Hopefully, ‘Battle of the Sexes’ Does Billie Jean King and Queer Women Justice

In 1973, retired Wimbledon champion Bobby Riggs (then 55) thought that he could beat Billie Jean King in a tennis match.  Riggs was hoping to make the match a spectacle and quash all of the “nonsense” of women’s rights in sports. At the time, Billie Jean was one of the leading advocates for equal pay in women’s tennis, making her a perfect target for Riggs to take down. He propositioned King several times to compete, but King had refused. However, Riggs was persistent and, after many failed attempts to get her to acquiesce, King agreed. The tennis star met the known chauvinist in a winner-take-all contest at the Houston Astrodome—and won.

The film also depicts King’s relationship with hairstylist Marilyn Barnett in the midst of volatile gender politics. The newly released trailers give us a glimpse of Marilyn (played by Andrea Riseborough) and her secret affair with King. Clips show the couple talking about Billie’s struggles with the nature of their relationship, their eventual intimacy, and facing the reality of their time—the extremely homophobic culture that could have ruined King’s career. During the time following the Battle of the Sexes match, Billie Jean and Marilyn Barnett eventually ended their affair. Their relationship was later publicized after Barnett took King to court for refusing to give Barnett her Malibu estate. After this court case, Billie Jean came forward, admitting the truth about their relationship and about her sexuality.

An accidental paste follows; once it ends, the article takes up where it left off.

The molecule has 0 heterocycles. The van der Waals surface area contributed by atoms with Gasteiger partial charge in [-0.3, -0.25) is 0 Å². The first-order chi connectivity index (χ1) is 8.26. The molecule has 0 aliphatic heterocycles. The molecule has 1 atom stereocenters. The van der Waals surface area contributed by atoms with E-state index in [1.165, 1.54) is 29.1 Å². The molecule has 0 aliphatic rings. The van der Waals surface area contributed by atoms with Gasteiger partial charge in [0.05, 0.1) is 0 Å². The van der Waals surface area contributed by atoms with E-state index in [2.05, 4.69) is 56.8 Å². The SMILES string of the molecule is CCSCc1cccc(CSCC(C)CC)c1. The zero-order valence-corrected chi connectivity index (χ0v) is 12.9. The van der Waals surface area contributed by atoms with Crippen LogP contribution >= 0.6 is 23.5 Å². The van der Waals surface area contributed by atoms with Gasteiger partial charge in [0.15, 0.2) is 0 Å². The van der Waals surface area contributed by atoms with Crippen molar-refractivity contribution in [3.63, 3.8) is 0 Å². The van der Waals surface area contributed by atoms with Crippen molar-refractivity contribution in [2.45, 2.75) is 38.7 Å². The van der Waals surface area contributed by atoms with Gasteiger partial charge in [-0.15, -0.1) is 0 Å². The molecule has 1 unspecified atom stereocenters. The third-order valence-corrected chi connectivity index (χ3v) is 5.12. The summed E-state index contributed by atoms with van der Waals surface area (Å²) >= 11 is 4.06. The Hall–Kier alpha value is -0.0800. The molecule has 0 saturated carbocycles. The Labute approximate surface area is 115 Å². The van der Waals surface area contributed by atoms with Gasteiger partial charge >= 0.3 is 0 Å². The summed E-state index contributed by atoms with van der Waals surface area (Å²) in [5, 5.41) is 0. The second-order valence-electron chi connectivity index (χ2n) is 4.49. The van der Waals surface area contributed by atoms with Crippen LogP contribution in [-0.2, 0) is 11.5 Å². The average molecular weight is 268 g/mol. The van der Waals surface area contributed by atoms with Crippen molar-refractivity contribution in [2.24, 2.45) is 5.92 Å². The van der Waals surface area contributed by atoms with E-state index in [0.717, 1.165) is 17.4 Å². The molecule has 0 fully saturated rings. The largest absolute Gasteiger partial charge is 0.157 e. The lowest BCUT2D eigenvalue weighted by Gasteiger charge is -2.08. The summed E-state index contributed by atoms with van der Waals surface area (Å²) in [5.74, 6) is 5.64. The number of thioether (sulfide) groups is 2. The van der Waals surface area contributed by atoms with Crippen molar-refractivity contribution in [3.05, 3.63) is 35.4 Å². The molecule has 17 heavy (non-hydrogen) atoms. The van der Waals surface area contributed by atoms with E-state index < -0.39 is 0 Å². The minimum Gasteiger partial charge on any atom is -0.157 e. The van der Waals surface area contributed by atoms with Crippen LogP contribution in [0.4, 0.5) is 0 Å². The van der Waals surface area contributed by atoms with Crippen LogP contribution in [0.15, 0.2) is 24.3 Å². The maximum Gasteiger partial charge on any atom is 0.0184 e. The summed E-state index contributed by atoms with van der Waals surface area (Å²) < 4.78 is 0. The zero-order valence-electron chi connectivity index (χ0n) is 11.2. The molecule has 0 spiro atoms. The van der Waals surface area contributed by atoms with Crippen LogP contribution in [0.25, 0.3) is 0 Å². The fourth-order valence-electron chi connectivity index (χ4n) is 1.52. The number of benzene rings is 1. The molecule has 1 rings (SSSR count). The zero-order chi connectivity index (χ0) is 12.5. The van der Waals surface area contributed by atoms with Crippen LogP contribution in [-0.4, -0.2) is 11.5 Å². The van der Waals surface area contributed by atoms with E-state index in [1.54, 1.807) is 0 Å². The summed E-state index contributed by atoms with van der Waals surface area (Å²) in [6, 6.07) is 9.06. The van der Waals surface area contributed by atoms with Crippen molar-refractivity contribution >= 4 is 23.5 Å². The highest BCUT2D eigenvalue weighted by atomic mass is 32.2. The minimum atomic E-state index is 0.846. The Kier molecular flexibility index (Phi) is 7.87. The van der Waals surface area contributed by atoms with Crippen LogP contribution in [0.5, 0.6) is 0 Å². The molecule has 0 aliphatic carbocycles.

It is not unlike Hollywood to completely gloss over a real-life character’s sexuality. So many iconic figures from the past have been inaccurately portrayed on the big screen. Their sexuality is usually only alluded to or, really, just swept under the rug. However, the movie looks like it will fully acknowledge and represent this same-sex relationship well. It will be exciting to watch one of the most famous women in sports beat a misogynistic, loud-mouth on screen. It will also be exciting to watch how Billie Jean dealt with the taunting, patronizing criticism of the 1970s sports world. What will be most satisfying, however, is knowing that it was a queer woman who made this incredible impact in the tennis world—and paved the way for gender equality in women’s sports.

Battle of the Sexes comes to theaters on September 22. Stay tuned for the Award and Out critique! In the meantime, get out there and watch it!